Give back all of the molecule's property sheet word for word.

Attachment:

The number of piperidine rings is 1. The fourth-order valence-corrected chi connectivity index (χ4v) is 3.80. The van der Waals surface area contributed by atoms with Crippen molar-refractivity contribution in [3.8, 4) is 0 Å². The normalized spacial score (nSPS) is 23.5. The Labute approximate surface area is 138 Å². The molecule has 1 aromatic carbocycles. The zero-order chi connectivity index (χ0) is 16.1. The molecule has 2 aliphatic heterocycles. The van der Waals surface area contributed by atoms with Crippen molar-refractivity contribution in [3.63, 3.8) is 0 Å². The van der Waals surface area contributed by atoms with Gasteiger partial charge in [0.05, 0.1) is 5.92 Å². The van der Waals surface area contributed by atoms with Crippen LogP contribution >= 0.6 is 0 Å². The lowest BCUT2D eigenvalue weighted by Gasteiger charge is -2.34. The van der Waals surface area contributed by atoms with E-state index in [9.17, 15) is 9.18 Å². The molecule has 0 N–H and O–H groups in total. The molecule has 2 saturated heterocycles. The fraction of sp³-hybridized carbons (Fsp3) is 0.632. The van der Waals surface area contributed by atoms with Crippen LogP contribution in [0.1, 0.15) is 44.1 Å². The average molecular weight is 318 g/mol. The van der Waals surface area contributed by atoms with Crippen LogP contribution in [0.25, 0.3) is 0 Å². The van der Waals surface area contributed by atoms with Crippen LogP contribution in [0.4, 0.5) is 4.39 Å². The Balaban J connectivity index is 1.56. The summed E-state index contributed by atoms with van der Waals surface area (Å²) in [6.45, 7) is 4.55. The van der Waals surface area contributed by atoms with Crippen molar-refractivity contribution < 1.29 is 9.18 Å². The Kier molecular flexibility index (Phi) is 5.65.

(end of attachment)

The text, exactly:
The number of piperidine rings is 1. The fourth-order valence-corrected chi connectivity index (χ4v) is 3.80. The van der Waals surface area contributed by atoms with Crippen molar-refractivity contribution in [3.8, 4) is 0 Å². The normalized spacial score (nSPS) is 23.5. The Labute approximate surface area is 138 Å². The molecule has 1 aromatic carbocycles. The zero-order chi connectivity index (χ0) is 16.1. The molecule has 2 aliphatic heterocycles. The van der Waals surface area contributed by atoms with Crippen molar-refractivity contribution in [3.63, 3.8) is 0 Å². The van der Waals surface area contributed by atoms with Gasteiger partial charge in [0.05, 0.1) is 5.92 Å². The van der Waals surface area contributed by atoms with Crippen LogP contribution >= 0.6 is 0 Å². The lowest BCUT2D eigenvalue weighted by Gasteiger charge is -2.34. The van der Waals surface area contributed by atoms with E-state index in [9.17, 15) is 9.18 Å². The molecule has 0 N–H and O–H groups in total. The molecule has 2 saturated heterocycles. The fraction of sp³-hybridized carbons (Fsp3) is 0.632. The van der Waals surface area contributed by atoms with Crippen LogP contribution in [0.1, 0.15) is 44.1 Å². The average molecular weight is 318 g/mol. The van der Waals surface area contributed by atoms with Crippen LogP contribution in [0.25, 0.3) is 0 Å². The van der Waals surface area contributed by atoms with Crippen LogP contribution in [0.4, 0.5) is 4.39 Å². The Balaban J connectivity index is 1.56. The summed E-state index contributed by atoms with van der Waals surface area (Å²) in [6.45, 7) is 4.55. The van der Waals surface area contributed by atoms with Crippen molar-refractivity contribution < 1.29 is 9.18 Å². The Kier molecular flexibility index (Phi) is 5.65.